By Anna

The problem with a choir is it is often limited to words—no high a note nor song of mercy or grace could summon the grace given through a pianist’s motion and power. What a fortuitous gift I had been given the other night—given and not expected—from a choir concert. The pianist moved me to tears with fluidity of spirit and retribution given to those ivory keys!

courtesy of morguefile.com

From what existence did such a piano arise? It is as its given name suggests—grand, grand in sound and weight, grand in presence and power, but most of all grand in potential to empower and move. The piano entertains publicly or privately and could stand upright or grandly. Beethoven, Mozart, and Chopin come alive on the grand piano where they never intended to. The concert grand’s longer strings vibrate with accuracy and 88 keys repeat as a steady foot tempers each peddle with precision; the grand moves the audience to feel the emotion that has lasted since he composer laid notes to page.

The grand exists also to progress. When the world at last is tipped by Axes of Power, an artist is born. Why are we so eerily moved by the band playing on as the Titanic sank, or by the survival of a pianist surviving the horrors of World War II? Because we want music to be played again. Played for the atrocity, played for the loss, but most of all played for the life that was saved to tell the story again and again.

Though we too often ignore it in our scientific, political, and economic successes it is music and art that the previous successes owe to their progression. We must be moved, otherwise we, the masses, will stand still—unable to think for ourselves. Thinking in such copious amounts proves fatal for the masses, thus the artist controls mass panic through emotional manipulation. We must be manipulated because we must not forget that lives were lost and though music may be an emotional hyperbole, it communicates what grotesque horrors feel like.

Thus I come to the next point I hope to make: how can artists approach horrific events justly? How do we tread, but carefully, through the swamp of disaster or the mire of blood?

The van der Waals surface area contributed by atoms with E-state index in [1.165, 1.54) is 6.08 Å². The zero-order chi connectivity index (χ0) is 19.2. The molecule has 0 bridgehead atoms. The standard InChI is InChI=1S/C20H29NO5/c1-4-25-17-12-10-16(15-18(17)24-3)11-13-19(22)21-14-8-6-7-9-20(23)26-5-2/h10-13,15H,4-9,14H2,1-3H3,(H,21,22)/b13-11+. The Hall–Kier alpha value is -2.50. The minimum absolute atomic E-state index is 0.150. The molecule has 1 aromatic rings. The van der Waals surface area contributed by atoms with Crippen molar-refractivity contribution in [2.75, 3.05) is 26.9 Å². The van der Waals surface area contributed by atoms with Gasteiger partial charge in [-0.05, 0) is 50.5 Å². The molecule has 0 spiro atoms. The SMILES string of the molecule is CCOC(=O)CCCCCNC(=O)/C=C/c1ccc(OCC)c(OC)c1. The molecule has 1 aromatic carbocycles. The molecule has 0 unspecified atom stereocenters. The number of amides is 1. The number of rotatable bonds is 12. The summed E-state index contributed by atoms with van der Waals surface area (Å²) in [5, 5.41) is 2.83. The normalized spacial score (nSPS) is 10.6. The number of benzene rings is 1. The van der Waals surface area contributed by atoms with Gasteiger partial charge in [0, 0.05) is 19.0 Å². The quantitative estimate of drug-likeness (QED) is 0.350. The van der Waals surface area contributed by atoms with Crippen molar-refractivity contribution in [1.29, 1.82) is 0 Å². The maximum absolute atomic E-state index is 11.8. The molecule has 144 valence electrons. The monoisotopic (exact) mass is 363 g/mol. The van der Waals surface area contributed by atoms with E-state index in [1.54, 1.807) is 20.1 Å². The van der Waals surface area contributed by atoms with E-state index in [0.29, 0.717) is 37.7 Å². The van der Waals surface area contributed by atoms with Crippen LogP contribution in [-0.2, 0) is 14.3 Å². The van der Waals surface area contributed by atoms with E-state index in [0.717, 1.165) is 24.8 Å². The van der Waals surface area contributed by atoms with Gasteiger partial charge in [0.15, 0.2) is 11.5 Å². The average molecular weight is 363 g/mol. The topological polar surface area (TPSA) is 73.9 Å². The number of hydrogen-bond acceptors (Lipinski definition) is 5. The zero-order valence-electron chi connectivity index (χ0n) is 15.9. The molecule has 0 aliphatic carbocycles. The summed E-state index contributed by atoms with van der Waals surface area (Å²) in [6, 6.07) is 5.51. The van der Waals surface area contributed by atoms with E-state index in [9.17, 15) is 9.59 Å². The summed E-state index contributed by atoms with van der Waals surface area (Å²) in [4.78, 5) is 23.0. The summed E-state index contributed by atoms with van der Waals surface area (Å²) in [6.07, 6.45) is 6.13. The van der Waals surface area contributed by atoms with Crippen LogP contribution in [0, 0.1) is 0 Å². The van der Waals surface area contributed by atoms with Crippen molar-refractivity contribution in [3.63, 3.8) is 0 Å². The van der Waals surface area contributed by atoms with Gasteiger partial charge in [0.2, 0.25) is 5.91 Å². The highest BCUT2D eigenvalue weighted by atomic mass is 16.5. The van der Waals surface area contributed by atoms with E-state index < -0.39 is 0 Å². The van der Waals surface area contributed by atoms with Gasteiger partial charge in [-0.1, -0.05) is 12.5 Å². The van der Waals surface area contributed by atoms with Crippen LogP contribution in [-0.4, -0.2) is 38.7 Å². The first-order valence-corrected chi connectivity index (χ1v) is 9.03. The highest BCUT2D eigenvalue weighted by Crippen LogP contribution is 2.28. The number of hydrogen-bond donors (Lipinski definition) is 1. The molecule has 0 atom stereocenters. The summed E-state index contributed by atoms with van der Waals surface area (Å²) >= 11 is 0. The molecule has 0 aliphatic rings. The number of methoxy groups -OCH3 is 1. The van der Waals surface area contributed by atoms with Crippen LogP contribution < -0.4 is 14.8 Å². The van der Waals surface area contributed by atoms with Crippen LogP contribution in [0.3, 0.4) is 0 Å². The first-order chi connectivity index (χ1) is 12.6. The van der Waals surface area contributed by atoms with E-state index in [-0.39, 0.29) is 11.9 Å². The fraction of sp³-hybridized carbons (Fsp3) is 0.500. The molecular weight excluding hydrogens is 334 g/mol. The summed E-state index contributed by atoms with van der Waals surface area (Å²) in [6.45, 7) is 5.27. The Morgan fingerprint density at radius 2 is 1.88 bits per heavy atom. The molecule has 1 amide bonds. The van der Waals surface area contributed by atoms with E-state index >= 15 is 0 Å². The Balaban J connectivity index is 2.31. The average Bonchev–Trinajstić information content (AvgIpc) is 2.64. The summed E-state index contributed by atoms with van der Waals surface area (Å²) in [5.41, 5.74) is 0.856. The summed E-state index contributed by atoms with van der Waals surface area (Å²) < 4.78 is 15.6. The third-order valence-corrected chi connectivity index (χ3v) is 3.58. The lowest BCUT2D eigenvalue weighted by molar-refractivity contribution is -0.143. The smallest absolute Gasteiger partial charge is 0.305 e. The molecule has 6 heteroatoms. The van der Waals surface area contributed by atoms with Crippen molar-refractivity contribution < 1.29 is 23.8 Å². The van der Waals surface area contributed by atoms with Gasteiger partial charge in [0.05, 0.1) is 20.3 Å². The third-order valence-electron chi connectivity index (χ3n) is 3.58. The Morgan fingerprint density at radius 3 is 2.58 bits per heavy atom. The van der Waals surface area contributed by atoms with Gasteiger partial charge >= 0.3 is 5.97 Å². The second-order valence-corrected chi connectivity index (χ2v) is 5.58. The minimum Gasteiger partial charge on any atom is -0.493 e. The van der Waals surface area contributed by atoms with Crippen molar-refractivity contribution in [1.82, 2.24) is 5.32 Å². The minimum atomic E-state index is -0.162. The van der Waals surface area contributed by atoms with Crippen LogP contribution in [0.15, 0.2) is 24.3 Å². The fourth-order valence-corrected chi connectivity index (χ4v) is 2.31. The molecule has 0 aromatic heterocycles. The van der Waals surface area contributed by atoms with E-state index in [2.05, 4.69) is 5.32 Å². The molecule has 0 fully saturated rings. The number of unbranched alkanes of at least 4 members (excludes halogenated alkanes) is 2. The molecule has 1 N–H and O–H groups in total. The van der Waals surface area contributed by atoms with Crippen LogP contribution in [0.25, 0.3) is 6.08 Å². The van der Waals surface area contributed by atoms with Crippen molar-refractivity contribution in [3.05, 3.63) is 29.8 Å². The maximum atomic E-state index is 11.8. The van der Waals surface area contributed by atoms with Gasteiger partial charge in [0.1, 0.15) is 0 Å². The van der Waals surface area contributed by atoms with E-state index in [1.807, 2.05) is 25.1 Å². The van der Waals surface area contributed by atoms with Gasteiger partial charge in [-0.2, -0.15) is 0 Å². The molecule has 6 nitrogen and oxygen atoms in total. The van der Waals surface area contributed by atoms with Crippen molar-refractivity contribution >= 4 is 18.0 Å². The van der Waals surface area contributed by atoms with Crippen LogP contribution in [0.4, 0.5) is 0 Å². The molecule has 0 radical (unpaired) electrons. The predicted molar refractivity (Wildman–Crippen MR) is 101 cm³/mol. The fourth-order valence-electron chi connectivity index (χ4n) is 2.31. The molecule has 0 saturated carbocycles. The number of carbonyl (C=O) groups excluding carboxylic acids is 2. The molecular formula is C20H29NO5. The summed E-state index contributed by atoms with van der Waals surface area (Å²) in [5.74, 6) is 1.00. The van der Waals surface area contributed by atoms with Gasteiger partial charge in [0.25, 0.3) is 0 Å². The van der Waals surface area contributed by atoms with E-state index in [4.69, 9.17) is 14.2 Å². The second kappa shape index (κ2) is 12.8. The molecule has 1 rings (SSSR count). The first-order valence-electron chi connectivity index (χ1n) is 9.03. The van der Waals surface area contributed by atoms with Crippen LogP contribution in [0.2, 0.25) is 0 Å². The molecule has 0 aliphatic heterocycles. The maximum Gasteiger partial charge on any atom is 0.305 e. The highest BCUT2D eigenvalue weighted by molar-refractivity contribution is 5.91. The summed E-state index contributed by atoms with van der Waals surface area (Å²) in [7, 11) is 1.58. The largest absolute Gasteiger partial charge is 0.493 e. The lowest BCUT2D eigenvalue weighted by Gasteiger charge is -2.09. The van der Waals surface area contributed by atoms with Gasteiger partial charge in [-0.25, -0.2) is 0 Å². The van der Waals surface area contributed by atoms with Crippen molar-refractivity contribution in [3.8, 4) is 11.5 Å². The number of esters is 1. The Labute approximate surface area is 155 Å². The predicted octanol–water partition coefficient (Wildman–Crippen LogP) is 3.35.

Quick reviews from the movies I saw this week:

The Damned United

The Damned United is a quasi-inspirational sports story I can get on board with because the British know how to be inspiring without being emotional and irritating. The plot follows the true story of Brian Clough, the manager of most notably Derby County and Nottingham Forest, and then his 44-day reign at Leeds United. The few unsuccessful days with Leeds wasn’t the end for Clough, but was the most personal. Michael Sheen plays Clough with wit and fierce know-how as well as a deep obsession with Leeds United and its previous manager.

Football, perhaps the only sport with tea cups in the locker room, has small players compared to other sports (even Leeds United), but is a hell of a lot more brutal than the copy cat version we see here in the States, and “The Damned United” is nothing short of brute force and will. The will of the film is smart and well made, also unlike its U.S. counterparts (like “Remember the Titans”), and I would recommend it to any British film lover.  Three and a half stars.

Sophie’s Choice

This film felt a lot like “Cider House Rules:” character sketches from a narrator. Meryl Streep no doubt deserves the Oscar win for her inescapable ability to draw the viewer into her intense eyes, but it is her choice that leaves viewers hanging on until the end. The 1982, Holocaust remembrance film has its flaws, such as devoting so much time to development that Sophie’s choice feels rushed in the final 15 minutes, but it is well acted and, deservedly, well received.  Three and a half stars.

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